During the party the children distribute valentines to their classmates’ Valentine’s Box. Valentine cards are manufactured on an enormous scale today that range from the sentimental to sophisticated to humorous valentines. There is a valentine for everyone–sweetheart, spouse, children, parents, teacher and even your pet!
Symbols Found on Valentines
Ribbons, Laces and Frills Ribbons and frills have been associated with romance since the days of knighthood when a knight rode into battle with a ribbon or scarf given him by his lady fair. The word “Lace” comes from a Latin word meaning a “noose” or to “snare”. Victorian women carried lace handkerchiefs, if a woman dropped her handkerchief a man might pick it up and return it to her thus giving a reason to meet him or talk. She might even drop her lace handkerchief on purpose!
Rings In some countries men and women exchange rings when they become engaged or marry. Valentines Day has been traditionally a popular day for giving an engagement ring.
Hearts To a beloved, there is no symbol as important as the heart. To give someone your heart means to give to him or her one’s whole being, for the heart is at the center of one’s existence. The heart stands for the most profound and noblest of human emotions- that of love. Thus a heart, pierced by the Cupid’s arrow, has become the most famous of the valentine’s symbols.
Cupid Cupid, the mischievous son of the Goddess of Love, Venus, is supposedly responsible for people falling in love. According to the myths, anyone being hit by Cupid’s arrow falls in love with the first person he/she sees. His mischievous intentions have led to some entertaining situations in various legends. Cupid in the Roman mythology has Eros, the son of Aphrodite, as his counterpart in the Greek Myths. The names of both these Gods are used synonymously with the concept of love today. Cherubs are descendants of Cupid. They are depicted as lovable little winged creatures without arrows and quivers. Cherubs were typically not mischievous like Cupid.
The rose, which is undoubtedly the most popular flower in the world, speaks of love and has been the choice of lovers in every century. If you rearrange the letters of the word rose you get Eros, the god of Love.
The rose was a favorite flower of Venus, the Roman goddess of love. Red is a color that stands for strong feelings. Thus a red rose is a flower of love. There are formal meanings of different colored roses in some cultures. Each of these meanings is still used in society today, so choose your color with care.
White roses are for true love and purity of the mind. Red roses are for love and passion. Yellow roses are for friendship. Black roses mean farewell. Pink roses mean friendship or sweetheart.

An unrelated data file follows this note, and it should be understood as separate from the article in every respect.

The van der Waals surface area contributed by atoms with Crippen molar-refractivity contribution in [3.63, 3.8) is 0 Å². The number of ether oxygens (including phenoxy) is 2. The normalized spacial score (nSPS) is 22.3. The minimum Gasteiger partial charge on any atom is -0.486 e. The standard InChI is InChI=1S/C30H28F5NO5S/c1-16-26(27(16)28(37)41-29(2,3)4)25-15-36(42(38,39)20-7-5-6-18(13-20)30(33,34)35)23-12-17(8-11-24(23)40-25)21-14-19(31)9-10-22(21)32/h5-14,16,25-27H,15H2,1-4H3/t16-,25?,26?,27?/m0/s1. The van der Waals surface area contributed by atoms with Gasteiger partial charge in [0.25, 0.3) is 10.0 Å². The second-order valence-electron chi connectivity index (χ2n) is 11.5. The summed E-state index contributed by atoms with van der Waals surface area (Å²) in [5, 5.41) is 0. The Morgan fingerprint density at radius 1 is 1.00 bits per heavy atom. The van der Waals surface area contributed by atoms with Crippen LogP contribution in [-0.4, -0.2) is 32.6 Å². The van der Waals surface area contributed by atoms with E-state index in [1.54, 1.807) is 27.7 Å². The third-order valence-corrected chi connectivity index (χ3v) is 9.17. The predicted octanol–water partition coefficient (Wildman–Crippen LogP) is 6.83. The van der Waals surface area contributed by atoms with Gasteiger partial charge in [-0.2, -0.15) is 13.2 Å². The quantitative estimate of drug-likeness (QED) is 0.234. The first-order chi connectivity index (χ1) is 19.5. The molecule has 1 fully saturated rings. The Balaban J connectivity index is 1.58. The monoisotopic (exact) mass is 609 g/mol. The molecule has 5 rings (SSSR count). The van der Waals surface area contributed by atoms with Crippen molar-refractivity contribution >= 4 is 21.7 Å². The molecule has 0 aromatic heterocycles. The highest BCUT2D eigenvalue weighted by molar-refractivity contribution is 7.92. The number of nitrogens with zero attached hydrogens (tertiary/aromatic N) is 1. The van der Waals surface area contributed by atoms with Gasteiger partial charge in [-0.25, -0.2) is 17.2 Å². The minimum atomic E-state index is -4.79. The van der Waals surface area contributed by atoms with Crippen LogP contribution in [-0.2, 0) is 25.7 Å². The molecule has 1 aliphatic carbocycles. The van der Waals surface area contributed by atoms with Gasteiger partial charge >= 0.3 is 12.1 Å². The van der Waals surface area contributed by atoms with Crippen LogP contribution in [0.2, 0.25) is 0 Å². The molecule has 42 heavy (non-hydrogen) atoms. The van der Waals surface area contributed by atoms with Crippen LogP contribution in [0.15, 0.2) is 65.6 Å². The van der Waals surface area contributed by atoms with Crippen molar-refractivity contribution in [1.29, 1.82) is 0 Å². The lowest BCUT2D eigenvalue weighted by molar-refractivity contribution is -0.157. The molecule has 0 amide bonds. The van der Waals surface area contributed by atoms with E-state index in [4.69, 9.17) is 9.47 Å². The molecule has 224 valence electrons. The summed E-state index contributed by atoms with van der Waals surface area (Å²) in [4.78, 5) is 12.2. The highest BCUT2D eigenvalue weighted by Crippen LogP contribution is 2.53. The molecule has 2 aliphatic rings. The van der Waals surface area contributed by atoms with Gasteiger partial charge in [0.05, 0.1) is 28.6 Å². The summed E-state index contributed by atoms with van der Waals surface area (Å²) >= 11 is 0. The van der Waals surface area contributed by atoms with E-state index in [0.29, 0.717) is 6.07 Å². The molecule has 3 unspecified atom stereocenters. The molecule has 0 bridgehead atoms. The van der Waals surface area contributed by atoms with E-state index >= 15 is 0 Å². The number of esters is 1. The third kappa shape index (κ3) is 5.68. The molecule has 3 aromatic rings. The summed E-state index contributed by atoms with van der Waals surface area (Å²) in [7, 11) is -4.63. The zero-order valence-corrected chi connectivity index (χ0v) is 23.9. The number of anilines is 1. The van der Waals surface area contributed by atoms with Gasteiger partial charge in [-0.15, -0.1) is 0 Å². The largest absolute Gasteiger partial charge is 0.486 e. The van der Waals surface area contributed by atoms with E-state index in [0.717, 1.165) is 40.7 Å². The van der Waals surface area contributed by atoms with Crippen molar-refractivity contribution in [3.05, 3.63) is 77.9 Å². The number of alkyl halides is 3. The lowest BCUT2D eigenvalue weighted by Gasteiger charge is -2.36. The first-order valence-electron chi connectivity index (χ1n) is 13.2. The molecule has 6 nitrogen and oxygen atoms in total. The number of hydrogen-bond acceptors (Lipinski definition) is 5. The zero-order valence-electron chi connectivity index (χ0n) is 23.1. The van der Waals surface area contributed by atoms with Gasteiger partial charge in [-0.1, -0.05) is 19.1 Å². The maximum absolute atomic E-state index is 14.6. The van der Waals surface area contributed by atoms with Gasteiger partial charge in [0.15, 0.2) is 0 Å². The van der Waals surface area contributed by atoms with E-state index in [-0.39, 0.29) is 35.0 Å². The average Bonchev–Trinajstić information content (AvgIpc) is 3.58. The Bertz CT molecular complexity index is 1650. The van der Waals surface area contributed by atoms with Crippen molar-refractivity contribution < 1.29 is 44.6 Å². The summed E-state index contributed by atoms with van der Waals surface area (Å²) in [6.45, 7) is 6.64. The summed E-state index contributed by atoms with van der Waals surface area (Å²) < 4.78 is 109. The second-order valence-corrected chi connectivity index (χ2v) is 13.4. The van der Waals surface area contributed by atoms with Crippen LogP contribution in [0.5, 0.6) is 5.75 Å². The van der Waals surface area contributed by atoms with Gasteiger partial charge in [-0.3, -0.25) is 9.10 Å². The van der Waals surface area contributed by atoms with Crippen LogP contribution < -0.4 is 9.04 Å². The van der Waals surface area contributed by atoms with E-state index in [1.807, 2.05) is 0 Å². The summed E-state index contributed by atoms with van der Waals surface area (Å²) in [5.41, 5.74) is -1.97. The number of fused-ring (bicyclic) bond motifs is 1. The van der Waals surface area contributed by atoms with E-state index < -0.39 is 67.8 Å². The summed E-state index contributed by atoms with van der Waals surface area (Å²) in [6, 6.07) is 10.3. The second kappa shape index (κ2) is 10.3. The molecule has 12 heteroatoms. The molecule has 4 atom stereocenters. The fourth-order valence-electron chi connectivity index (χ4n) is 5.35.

Love Knot A series of winding and interlacing loops with no beginning and no end. It is a symbol of endless lover. People made love knots from ribbons or drew them on paper. Often a message was written on the love know. The message had no beginning or end it could be repeated endlessly. Young women in strict Muslim households used to send their pledges of love to young men through messages woven through the knots of a carpet in an Arab tradition.
Hands A lady’s hand was a favorite decoration that depicted “femininity.” Adding a frilly cuff and a jeweled ring on the third finger enhanced its beauty. Clasped hands represent those of Queen Victoria and Prince Albert and were symbols of the friendship between their countries of Germany and England. When a man proposed marriage he “asked for her hand” The hand became a symbol of marriage and lover. Soon gloves also became a symbol of love.
Love Birds and Doves It was thought that birds chose their mate on February 14. Lovebirds are colorful parrots found in Africa. They are called lovebirds because they sit closely together in pairs. Doves were thought to be favorite birds of Venus. They remain with the same mates all their lives. The males and females both care for their babies. Because these birds are symbols of fidelity, loyalty, and love, they have become the most endearing symbols of the spirit of Valentine’s Day.
Puzzik A puzzik is a quaint sort of homemade valentine circa 1840, which was a puzzle that the receiver had to solve. Not only did she have to decipher the message but also to figure how to refold the paper once it was opened. The order of the verses was usually numbered, and the recipient had to twist the folds to determine what was being said.
Rebus Although it had many forms, a rebus usually was a romantic verse written in ink with certain words omitted and illustrated with a picture. Meant to be a riddle, they were not always easy to decipher.
— Andy Gilchrist